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Prime Minister Abbott addresses media on talk of a spill

Prime Minister Tony Abbott fields questions outside St Marks Coptic Orthodox Church in Sydney NSW Feb. 1. 2015, after commenting on the LNP's election defeat in Queensland.
Prime Minister Tony Abbott fields questions outside St Marks Coptic Orthodox Church in Sydney NSW Feb. 1. 2015, after commenting on the LNP's election defeat in Queensland. AAP IMAGE - AVA BENNY-MORRISON

TONY Abbott can see the vultures circling, still not quite full after the catastrophic feast that followed the LNP's failed election campaign in Queensland.

Addressing the media today, Mr Abbott acknowledged there were lessons to be learned from Queensland Premier Campbell Newman's disastrous bid for re-election.

But he was adamant the thrashing in Queensland did not mean the Federal Coalition's days were numbered.

"In the end, the voters of Australia are pretty smart. They judge the state elections on state issues, and they judge federal elections on federal issues," he said.

"I am determined to ensure that Australia does not join the 'weak government club' of the world."

He may not have any say in the matter, with Coalition backbenchers reportedly calling for his scalp.

The latest Galaxy poll has Mr Abbott's approval rating at just 27%, and Labor leading his government on a two-party preferred basis by 57% to 43%.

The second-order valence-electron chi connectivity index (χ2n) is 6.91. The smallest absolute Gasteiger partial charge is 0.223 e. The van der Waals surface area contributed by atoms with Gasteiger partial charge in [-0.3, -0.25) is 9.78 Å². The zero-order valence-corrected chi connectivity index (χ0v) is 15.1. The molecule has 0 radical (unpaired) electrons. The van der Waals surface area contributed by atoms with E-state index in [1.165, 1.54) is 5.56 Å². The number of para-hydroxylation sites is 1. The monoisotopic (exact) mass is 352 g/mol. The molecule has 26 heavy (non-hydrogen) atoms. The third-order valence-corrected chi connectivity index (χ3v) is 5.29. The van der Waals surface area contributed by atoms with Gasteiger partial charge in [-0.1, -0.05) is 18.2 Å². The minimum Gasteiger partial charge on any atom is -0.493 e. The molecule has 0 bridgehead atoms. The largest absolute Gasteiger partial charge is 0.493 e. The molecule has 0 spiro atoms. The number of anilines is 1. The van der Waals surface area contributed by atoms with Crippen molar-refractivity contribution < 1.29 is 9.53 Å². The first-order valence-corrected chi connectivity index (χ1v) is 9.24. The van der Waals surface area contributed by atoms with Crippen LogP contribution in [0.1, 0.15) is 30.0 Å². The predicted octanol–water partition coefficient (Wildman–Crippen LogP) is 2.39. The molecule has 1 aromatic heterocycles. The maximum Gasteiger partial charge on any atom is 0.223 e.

When quizzed on reports he had lost the confidence of his party, and that Howard-era cabinet minister Mal Brough had been approached to make a leadership challenge, Mr Abbott dodged the question.

"Obviously, people are able to raise whatever subject they want with me, and that's what they do every day," he said.

"The important thing is not to navel-gaze... to not focus on ourselves.

"The important thing is to get on with the job of being a better government today than we were yesterday."

Mr Abbott admitted he had made mistakes - stopping short of acknowledging that knighting Prince Phillip might have been a bad idea - but said he was confident the Coalition still had victory in its midst.

"I don't say for a second that we haven't made mistakes," he said. "I don't say for a second that we can't do things better.

"But I am not going to be distracted for a second from the essential task of giving this country the good government that it deserves."

Communications Minister Malcolm Turnbull told media at an Australian-US tourism event that Mr Abbott had "the support of all members of his government, including me".

Attorney-General George Brandis told Sky News yesterday the cabinet and party room were united behind Mr Abbott.

"We would be crazy to repeat the experience of the last Labor government, which failed because it tore down an elected leader," he said.

Topics:  election libspill spill tony abbott


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